Many companies have declared a local, regional or global "only" strategy, having educated themselves on the strengths of their suppliers, but perhaps not considering the full reach of the suppliers' offerings. For a job like merchandising displays, for example, the chosen approach may still seem the most strategic, given concerns like the expense to ship large displays. The roadblock to evaluating  a change in the approach - to use a national display vendor and pay shipping, to use local and save on shipping, or to use  a hybrid approach - is the immense challenge of data crunching which is often too onerous to tackle in Excel. Testing combinations of geographic strategies is easier with e-sourcing optimization, even, for example, at a displays complexity level that includes more than 500 different display types and sizes. If the retailer has committed to a local, regional or global "only" buying, the sourcing team should at least test the strategy to be sure it's better than any hybrid alternatives - and they'll need scenario optimization for that. Retailers should keep in mind that many of their suppliers with national reach may not know yet what they can offer, simply because they haven't been invited to look at the aggregated picture of the business.

2) Supplier Collaboration and Innovation: Retailers must manage dynamic supply chain influences, such as fluctuating fuel prices, seasonality, ever-evolving store and distribution networks and sometimes unpredictable swings in consumer demand. By more descriptively sharing its business requirements with its suppliers in an advanced sourcing event, the buyer allows suppliers to be more creative with suggestions - which could include providing an intermodal solution, suggesting alternate delivery times, proposing a different facility material or service, and more -  that allow for an easy-to-analyze set of options. Collecting and analyzing not just price but also non-price supplier data can be aided with e-sourcing technology to make a best-value sourcing decision for the retailer's business.

3) Stakeholder and Business Alignment: How does a retailer communicate to its many stakeholders the impact of particular business objectives? Some stakeholders might be committed to specific sustainability goals to trusted incumbent suppliers. The impact can only be weighed if it can be efficiently analyzed. Advanced e-sourcing allows all stakeholder preferences and business goals to be evaluated for cost/benefit impacts. In another case study, a Fortune 500 company wanted to better manage its spend on in-store product displays, but found that multiple marketing teams were overly reliant on incumbents and unaware of the costs associated with their own preferences. The customer used advanced e-sourcing to reflect the marketing preferences for every stakeholder in a company-wide sourcing event, giving visibility into the costs of different scenario outcomes. The results included a significant 45 percent in cost savings ($72m).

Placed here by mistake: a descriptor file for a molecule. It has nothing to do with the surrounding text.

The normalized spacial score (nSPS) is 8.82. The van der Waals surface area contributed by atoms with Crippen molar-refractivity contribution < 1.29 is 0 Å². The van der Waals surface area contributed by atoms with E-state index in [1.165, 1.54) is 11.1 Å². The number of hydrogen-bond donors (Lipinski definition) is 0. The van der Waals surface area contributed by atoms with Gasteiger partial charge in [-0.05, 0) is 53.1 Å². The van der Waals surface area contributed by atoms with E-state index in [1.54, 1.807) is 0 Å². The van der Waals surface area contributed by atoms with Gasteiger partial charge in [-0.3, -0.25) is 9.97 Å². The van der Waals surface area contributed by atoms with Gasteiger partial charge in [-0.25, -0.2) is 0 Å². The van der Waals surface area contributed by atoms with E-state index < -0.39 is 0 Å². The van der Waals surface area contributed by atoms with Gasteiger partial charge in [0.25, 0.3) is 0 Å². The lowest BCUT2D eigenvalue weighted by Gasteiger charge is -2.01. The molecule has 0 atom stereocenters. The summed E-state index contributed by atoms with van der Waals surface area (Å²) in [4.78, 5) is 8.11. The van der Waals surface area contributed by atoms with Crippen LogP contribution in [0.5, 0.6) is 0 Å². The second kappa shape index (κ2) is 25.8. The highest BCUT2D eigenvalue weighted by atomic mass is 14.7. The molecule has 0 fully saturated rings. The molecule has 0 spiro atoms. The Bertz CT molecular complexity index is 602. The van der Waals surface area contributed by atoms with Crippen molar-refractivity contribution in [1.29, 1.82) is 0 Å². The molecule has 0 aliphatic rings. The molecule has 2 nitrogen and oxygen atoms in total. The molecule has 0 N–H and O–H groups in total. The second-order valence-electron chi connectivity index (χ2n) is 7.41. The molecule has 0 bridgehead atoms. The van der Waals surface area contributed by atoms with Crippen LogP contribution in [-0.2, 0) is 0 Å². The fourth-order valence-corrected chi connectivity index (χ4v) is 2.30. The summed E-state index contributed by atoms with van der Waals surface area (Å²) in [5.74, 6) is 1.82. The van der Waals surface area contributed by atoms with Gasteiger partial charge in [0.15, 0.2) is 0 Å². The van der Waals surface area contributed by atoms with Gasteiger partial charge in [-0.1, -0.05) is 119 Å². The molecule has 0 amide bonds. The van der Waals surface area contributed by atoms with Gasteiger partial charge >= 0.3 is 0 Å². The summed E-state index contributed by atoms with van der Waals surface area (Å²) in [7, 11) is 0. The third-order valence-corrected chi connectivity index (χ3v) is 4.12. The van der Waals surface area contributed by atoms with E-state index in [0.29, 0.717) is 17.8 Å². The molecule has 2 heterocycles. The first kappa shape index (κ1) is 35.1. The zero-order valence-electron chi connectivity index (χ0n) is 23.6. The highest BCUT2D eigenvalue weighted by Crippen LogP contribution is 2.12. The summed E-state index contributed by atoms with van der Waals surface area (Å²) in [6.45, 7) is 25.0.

Here is an example of just how complex sourcing scenarios can become, while still being easy to analyze:  a 50-percent preference to suppliers who can provide service to entire network of stores; favor incumbents by 10 percent; 20-percent preference to suppliers who guarantee a specified material; 10-percent preference to suppliers with transparency on their carbon footprint; 20-percent preference to those who can boast a specific level of insurance; split the award between a mix of 35 suppliers.

The buying team may want to adjust those preferences and business rules to re-analyze different scenarios, especially in responding to the "what-ifs" proposed by various stakeholders. With advanced e-sourcing, those adjustments are quick, and allow for side-by-side comparisons of various stakeholder preferences, facilitating consensus based on real data.

4) Staff Efficiencies and Innovation: E-sourcing cycle times can be reduced by 30 percent to 60 percent with advanced e-sourcing, because teams let the powerful technology do the data normalizing and crunching that is so often done manually with spreadsheets. Retailers are finding that this improved efficiency leaves more time for strategic thinking. No more agonizing without the necessary data, and no more "back to the drawing board" delays while new scenarios are created and run - instead of weeks, scenarios can be built in minutes. By way of example, the 800-store retailer mentioned earlier realized a three-week reduction in sourcing time by using advanced sourcing, as well as a tenfold reduction in analytics time.

5) Spend Under Management: Retail indirect spends can be difficult to get under central management, due to the long-standing practice of handling these spends on a regional basis or sourced from within different business units, as opposed to within procurement. But that also means that the opportunity for improving cost-savings, service levels, efficiencies of scale and innovation are just waiting to be discovered. For example, growth in many retail businesses' e-commerce channel is also impacting procurement on the fulfillment side, particularly in terms of small parcel logistics. Getting more of these non-merchandising spends strategically sourced should be a key goal, particularly spends that are critical to supply chain and store operations. Advanced sourcing technology can be of significant leverage in procurement transformation initiatives for today's larger retail chains.  With ever-increasing spend under management, there's likely a wealth of opportunity yet "in store."

Source: CombineNet


Keywords: retail procurement policies, retail sourcing strategies, retail supply chain retail sourcing solutions, collaboration in retail procurement, supply chain management IT, value chain IT

Procurement Transformation and the Management of Retail Indirect Spends